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In Ohio, age discrimination claims are unique from other types of discrimination claims due to the specific language contained in § 4112.08 of the Ohio Revised Code. Specifically, R.C. § 4112.08 provides in part: “[E]xcept that any person filing a charge under division (B)(1) of section 4112.05 of the Revised Code, with respect to the unlawful discriminatory practices complained of, is barred from instituting a civil action under section 4112.14 or division (N) of section 4112.02 of the Revised Code.”

What does this mean? Well, R.C. § 4112.05 is the specific section in the Ohio Civil Rights Act that governs the filing of Charges for Discrimination with the Ohio Civil Rights Commissions (“OCRC”). Under the law, filing a Charge with the OCRC is virtually the same as filing with the Equal Employment Opportunity Commission (“EEOC”) as both entities are designed for handling administrative complaints filed by employees against their current or former employers. Furthermore, a closer look at R.C. § 4112.08 provides that if you file a Charge of Discrimination, you are then barred from bringing a civil action under R.C. § 4112.14 or § 4112.02, the two available Ohio statutory provisions for age discrimination.

Oftentimes, a current or former employee will file a Charge of Discrimination with the OCRC and/or EEOC prior to consulting with an attorney. However, if an employees’ complaint is for age discrimination, the employees filing of a Charge of Discrimination likely has now barred that employees ability to file a civil suit for damages against the employer. In fact, even if the employee withdraws the EEOC/OCRC Charge before it is investigated, that employee still, under Ohio law, have waived your ability to file a civil action for age discrimination. Simply filing the Charge is enough to ruin your age discrimination case.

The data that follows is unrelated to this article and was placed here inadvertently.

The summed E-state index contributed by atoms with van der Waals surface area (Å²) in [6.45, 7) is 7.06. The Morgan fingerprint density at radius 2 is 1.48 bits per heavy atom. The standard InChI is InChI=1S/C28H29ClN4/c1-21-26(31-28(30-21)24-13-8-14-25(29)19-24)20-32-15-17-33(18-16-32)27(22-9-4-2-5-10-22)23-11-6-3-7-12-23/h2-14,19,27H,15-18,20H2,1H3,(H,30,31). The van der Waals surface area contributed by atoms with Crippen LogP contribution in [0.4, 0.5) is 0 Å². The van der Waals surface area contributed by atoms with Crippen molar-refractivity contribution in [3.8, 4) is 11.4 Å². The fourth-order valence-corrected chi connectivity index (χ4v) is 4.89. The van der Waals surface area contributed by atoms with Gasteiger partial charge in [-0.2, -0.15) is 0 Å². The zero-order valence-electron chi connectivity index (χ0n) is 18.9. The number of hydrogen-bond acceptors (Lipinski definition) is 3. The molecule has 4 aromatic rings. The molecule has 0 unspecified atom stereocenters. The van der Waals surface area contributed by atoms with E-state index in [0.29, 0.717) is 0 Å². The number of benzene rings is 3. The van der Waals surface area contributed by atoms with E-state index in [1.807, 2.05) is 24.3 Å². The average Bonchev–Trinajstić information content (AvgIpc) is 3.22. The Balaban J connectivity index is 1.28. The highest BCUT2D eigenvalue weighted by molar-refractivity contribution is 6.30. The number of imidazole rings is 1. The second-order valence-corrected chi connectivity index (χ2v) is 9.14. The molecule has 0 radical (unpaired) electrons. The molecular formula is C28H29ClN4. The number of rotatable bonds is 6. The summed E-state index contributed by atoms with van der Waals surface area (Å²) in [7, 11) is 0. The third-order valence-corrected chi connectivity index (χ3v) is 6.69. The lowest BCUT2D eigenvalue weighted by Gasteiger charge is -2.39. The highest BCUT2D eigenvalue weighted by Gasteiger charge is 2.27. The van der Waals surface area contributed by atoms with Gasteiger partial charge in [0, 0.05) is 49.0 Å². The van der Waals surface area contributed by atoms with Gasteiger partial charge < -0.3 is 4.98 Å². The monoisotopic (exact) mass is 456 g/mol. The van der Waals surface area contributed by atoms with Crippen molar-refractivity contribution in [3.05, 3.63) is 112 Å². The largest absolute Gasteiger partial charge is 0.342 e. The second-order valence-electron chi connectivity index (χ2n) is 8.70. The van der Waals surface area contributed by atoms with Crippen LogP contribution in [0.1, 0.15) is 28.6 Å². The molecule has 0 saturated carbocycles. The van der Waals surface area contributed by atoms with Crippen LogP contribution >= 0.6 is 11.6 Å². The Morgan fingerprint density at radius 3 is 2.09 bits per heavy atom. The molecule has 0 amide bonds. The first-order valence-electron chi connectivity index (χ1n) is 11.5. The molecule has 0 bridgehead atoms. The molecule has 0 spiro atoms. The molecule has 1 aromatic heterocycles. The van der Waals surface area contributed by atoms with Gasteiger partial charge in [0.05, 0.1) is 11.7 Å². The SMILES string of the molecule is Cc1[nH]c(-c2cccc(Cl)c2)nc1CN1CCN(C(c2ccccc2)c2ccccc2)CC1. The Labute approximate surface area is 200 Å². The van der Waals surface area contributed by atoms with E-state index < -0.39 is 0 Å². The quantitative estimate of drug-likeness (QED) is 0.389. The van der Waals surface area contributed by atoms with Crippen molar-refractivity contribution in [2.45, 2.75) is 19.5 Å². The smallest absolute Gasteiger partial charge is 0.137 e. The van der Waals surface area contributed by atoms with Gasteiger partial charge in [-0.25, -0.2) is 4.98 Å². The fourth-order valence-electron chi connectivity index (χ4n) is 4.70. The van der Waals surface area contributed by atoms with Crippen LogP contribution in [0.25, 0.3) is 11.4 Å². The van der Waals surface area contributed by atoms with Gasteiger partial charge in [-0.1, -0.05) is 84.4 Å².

So how can you protect yourself and your potential age discrimination lawsuit? The safe approach is simply to not file a Charge of Discrimination with either the OCRC or the EEOC. However, if you want to file a Charge of Discrimination, there are three ways to do it while preserving your age discrimination lawsuit: (1) If you file a Charge of Discrimination, you must expressly indicate at the time of filing that the Charge is for procedural purposes only in connection with a claim under the Age Discrimination in Employment Act (“ADEA”) and that no investigation is requested; (2) You must file the Charge after filing your lawsuit; or (3) You must file the Charge and the lawsuit at the same time.

The first option is intended to be used only when employees are seeking to bring a federal age discrimination claim under the ADEA. This option is not overly useful because the Charge will not be investigated and serves merely as a procedural step to an employee’s ADEA claim. The second and third options are better because they allow the employee to bring both the Charge and the lawsuit and the Charge can be fully investigated. Therefore, if employees are intent on filing a Charge with the EEOC or OCRC, it is best to wait until the age discrimination lawsuit is filed before employees file the Charge. In doing so, you should always consult with an attorney who can provide you with assistance throughout this process.

If you even think that your employment rights have been violated or that you might need an employment lawyer, then call the right attorney to schedule a free and confidential consultation at 866-797-6040. The Spitz Law Firm is dedicated to protecting employees’ rights and solving employment disputes.

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